So, now that we know where ginger came from, let’s find out where “gingerbread” came from and why it’s so important in European cuisine . . .

I’ve read that the first known recipe for ‘gingerbrede’ came from Greece in 2400 BC.  Really?  How do they know that?  I do know, however, that food historians have traced ginger as a seasoning since antiquity.  From my research,  it seems an Archbishop from Armenia, in the 1st century, is credited with serving his guests a cake made of spices.  By the tenth century, its proven that Chinese recipes for ‘spice breads’ were developed using ginger, and by the 13th century European nuns in monasteries were known to be baking ‘gingerbredes’ to ease indigestion.  As spices, and in particular ginger, made their way throughout Northern and Western Europe, these breads baked in monasteries became so popular professional bakers began to make them.  The ingredients, of course, were a bit different from what we would expect.  Ground almonds, breadcrumbs, rosewater, sugar and ginger were mixed together and baked.  It wasn’t until the 16th century when eggs and flour were added.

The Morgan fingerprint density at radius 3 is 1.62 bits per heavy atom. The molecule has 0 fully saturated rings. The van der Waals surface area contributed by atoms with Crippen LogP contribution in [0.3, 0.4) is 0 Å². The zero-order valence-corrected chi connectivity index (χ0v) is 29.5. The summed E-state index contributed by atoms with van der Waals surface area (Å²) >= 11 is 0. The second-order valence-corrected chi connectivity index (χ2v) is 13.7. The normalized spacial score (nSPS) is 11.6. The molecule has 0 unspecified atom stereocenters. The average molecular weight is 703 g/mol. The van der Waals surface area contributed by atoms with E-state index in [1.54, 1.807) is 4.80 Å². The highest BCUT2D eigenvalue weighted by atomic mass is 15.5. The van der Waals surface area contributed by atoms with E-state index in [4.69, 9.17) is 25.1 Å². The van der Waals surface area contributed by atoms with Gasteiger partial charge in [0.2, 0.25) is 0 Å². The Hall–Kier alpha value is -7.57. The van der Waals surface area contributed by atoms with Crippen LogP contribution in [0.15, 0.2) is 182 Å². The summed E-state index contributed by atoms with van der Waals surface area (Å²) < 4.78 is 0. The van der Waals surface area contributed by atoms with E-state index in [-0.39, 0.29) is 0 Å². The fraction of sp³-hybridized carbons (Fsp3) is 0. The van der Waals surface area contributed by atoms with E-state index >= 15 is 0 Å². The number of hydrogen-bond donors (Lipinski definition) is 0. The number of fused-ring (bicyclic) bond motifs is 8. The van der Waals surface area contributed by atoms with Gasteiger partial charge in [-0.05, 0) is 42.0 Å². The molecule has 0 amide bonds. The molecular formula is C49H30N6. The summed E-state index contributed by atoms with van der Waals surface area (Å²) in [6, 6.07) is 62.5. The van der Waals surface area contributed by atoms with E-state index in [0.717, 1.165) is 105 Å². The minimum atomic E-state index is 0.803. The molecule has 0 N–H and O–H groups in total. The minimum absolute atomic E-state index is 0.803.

Did you know Queen Elizabeth I is credited with creating the first “gingerbread man”?  Known for her outlandish royal dinners, Queen Elizabeth employed a ‘Royal gingerbread baker’.  Among her array of fancy desserts were not only birds, fruits, and castles shaped out of marzipan, but also of gingerbread. The first documented gingerbread-shaped biscuit actually came from the court of Queen Elizabeth when she commissioned figures to be made in the likeness of some of her important guests.  They were the hit of the court and soon these biscuits made their way into the bakeries.